The other, more pragmatic (or cynical, depending on where you stand) wing of the party — the vast majority of political professionals are in this group — believes that there is no expectation on the part of the American people that Republicans provide any sweeping vision of what they would do if they are in power. By offering one, all Ryan is doing is giving Democrats something to shoot at, politically speaking. And that takes away from GOP attempts to keep the 2012 election spotlight shining brightly on President Obama.

What both sides in this Republican argument can agree on is that Democrats are likely to go at the new Ryan plan hard, and that if the party handles it as poorly as it did last year, it could be in serious trouble.

“The verdict depends on if Republicans can quickly define this plan among seniors before the Democrats define it for them,” said Ron Bonjean, a longtime Senate aide and now a Republican strategist. “Republicans had a turbulent practice run last year, so they should be well-prepared for the onslaught of negative attacks the other side will likely unleash.”

Well, good luck with all that. And I’ll admit it. I’m getting ready to enroll for Medicare. So the last thing I need or want is the Republicans mucking around with this program. Hey. I’m already growing my hair long so when I go before one of the Death Panels I’ll be viewed as Comrade Rob rather than Mr. Jewell.  For us pensioners on fixed incomes, a little Socialism might go a long way. Just kiddin’. [Or not]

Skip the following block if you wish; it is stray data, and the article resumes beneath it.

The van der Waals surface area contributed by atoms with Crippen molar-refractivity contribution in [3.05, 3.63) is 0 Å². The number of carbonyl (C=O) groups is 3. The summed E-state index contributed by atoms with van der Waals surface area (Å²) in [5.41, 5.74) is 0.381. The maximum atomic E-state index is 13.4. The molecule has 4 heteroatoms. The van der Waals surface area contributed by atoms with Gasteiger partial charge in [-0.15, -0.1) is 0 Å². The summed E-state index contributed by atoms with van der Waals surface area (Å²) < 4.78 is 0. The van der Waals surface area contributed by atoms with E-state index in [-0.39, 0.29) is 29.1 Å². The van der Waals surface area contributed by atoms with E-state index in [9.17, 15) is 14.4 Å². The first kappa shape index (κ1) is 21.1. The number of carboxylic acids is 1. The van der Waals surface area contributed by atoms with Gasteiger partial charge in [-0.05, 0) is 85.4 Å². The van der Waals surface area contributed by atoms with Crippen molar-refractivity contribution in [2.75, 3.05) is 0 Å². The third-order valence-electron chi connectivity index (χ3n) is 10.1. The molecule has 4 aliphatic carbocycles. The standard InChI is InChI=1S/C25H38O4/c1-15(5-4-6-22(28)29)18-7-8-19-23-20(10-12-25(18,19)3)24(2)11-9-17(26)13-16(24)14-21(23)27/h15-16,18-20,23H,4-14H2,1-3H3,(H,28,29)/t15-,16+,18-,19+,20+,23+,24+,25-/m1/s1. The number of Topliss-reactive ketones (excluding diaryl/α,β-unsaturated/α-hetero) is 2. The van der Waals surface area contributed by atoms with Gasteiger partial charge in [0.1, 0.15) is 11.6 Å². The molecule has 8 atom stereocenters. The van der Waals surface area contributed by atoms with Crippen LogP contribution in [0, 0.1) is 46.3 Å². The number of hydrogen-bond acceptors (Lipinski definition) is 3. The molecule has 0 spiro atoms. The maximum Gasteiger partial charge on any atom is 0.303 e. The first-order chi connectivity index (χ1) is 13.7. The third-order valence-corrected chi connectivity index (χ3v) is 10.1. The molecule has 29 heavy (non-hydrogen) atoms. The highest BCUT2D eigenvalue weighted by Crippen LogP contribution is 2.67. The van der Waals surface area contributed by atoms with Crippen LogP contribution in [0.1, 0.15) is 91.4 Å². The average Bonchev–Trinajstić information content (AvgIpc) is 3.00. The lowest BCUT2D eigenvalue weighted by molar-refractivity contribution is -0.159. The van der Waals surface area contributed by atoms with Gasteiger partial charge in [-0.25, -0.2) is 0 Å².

Better the GOP lawmakers fret over the sweet 16 — or is it Kentucky and the Round of 15?



Customer Surveys: A Mad As Hell Moment

OK. I’m cranky today. My March Madness bracket is kaput — much like the hopes for a GOP candidate knocking Prez O out of the White House in November. Next year I’m making my picks based on the mascots. Grrrrrrr.

In the meantime, go Bobcats.

I’m also annoyed by what has become a really troubling practice — the deluge of customer and other surveys that hound you online and in real life. OK. Constructive feedback is beneficial. But having to take time to answer questions just about everything you do something is, well, bordering on the abusive.

When I travel, I stay at one of the Marriott properties, Residence Inns and so on. That automatically triggers a series of surveys — and if you don’t complete them, you are bombarded with others. Sigh.

As usual, I’m not the only one out of the ledge yelling, “I’m Mad as Hell.” There are actually some thoughtful people who are voicing concerns about this disturbing trend, as evidence in the NYT story, “When Businesses Can’t Stop Asking, ‘How Am I Doing?“‘

A commercial transaction, in its simplest form, involves a customer paying for goods or services. But these days, that is just the first step.

Businesses want your opinion of them, too, and their requests for feedback, like relentless tugs on the sleeve, now seem to come with every purchase, every call to a customer service department and every click of a mouse that is followed with a pop-up ad pleading with users to take a survey about the “Web site experience.”